were not that -- were not that different. Both of them had concluded that Syria was not a vital interest of the U.S. and they have limited -- they
carefully limited their intervention to defeating ISIS. I think that's a very important point, because a lot of people are trying to make Trump and
Obama maybe more different than actually they were, especially in foreign policy.
As for the decision to withdraw the American forces, it was done in a sort of typically Trump way. It was on December 19, 2018, and the neither the
managing director of the CIA, nor the secretary of state, nor the secretary of defense and of course, nor the allies were informed.
And as usual, in this case, after that, the administration is trying to alleviate the negative consequences of a decision actually it was not
supporting. So, what we have seen in a very typical manner for the last three, four months is the administration trying to convince the president
that, yes, we are going to withdraw but actually we are going to keep some soldiers on the ground.
AMANPOUR: And do you have any clarity? Does the French government have any clarity about how many soldiers, how long? In other words, what's the
ARAUD: Actually, the planning has been ongoing, you know, now for some months. And there are very, very intense contacts between the French and
the American military authorities and I guess also with the British. But so far, our American counterparts have not been able to tell us how many
American soldiers actually will remain, which is critical, of course, to our -- to make our own decision.
AMANPOUR: So in other words, until you know what the Americans are going to do, you can't share the burden, so to speak?
ARAUD: Well, it's egg and chicken. You know, basically, we are ready to decide how many soldiers we are going to send if we know how many Americans
will be on the ground. And in a sense, the Americans are saying, "Oh, will be able to tell you if you tell us how many soldiers."
I think the specific point here is that they want to be able to come to President Trump and to say, "You see, the French and the British have
increased their presence, you were right." But on our side, of course, we need to have more precisions on the mission, and also on the American
AMANPOUR: So, before I get into other specific policy areas, I want to ask you a general question about what it's like being an ambassador in Trump's
America, in Trump's Washington. I guess the roots are through your counterparts. I guess, as a foreign ambassador, you talk to the State
Department and to the Defense Department and you report back to your own foreign office and I guess that goes up to your own president. Is that how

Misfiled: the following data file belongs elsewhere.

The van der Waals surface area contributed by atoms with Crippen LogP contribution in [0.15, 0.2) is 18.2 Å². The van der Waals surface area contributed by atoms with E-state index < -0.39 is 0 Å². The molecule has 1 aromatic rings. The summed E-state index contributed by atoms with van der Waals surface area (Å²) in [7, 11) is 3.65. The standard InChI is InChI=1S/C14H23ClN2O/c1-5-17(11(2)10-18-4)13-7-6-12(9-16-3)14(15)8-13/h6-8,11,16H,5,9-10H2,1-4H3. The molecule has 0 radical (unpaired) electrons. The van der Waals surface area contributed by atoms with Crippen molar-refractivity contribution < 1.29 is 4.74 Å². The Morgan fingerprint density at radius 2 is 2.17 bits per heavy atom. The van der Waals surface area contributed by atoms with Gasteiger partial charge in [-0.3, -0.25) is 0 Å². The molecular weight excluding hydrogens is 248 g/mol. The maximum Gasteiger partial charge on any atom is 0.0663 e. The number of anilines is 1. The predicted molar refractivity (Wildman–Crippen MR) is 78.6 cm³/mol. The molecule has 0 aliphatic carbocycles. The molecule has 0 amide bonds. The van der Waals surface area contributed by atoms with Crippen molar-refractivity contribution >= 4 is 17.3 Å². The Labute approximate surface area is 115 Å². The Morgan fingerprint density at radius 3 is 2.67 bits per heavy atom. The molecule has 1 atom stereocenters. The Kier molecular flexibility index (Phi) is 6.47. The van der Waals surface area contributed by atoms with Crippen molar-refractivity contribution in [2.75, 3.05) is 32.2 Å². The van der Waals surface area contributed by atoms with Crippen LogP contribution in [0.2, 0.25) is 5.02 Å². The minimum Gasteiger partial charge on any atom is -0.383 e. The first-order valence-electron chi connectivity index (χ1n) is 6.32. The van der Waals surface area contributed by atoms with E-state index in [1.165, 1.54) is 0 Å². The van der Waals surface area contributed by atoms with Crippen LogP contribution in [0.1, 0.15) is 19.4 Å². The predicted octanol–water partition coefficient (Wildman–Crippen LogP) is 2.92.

it works? Is that how it worked for you or is it much more president to president?
ARAUD: It's much more president to president, because this president contrary for instance to president Obama, you know, is not committed by
what the bureaucracy is doing or is thinking. Very often, and we saw it, for instance, when the Americans withdrew from the Iran deal or when,
actually, President Trump decided to withdraw from Syria.
Very often, the administration doesn't know what the president is going to decide the day after. And when the president has taken the decision, the
administration doesn't know what it really does mean in practical terms because basically the intelligence process is broken.
AMANPOUR: And so --
ARAUD: It means that very often, I --
AMANPOUR: Go ahead.
ARAUD: Yes? No, I was saying that very often I was asked questions from Paris and I was obliged to answer by saying, you know, it's better than
President Macron calls President Trump because President Trump is the only person able to answer to this question.
AMANPOUR: So, let me ask you, because we were just seeing pictures of Jared Kushner along with President Trump. Obviously, Jared Kushner, his
son-in-law and the adviser who's been entrusted with Middle East peace plan, among many other portfolios that he's been given.
You, as I mentioned in the introduction, were also deployed in the Middle East. You have a lot of experience with the area there. [13:20:00] So, can
you tell us what you know about the Kushner peace plan for the Israeli- Palestinian situation?
ARAUD: No, I think the first tribute that you have to pay to Jared Kushner is that he has kept his cards very close to his chest. I don't know
anybody today who can pretend that he knows the peace plan but maybe Jason Greenblatt, the envoy (ph) and the American ambassador, Friedman,
ambassador to Jerusalem. But he has been very private and he has not revealed the details.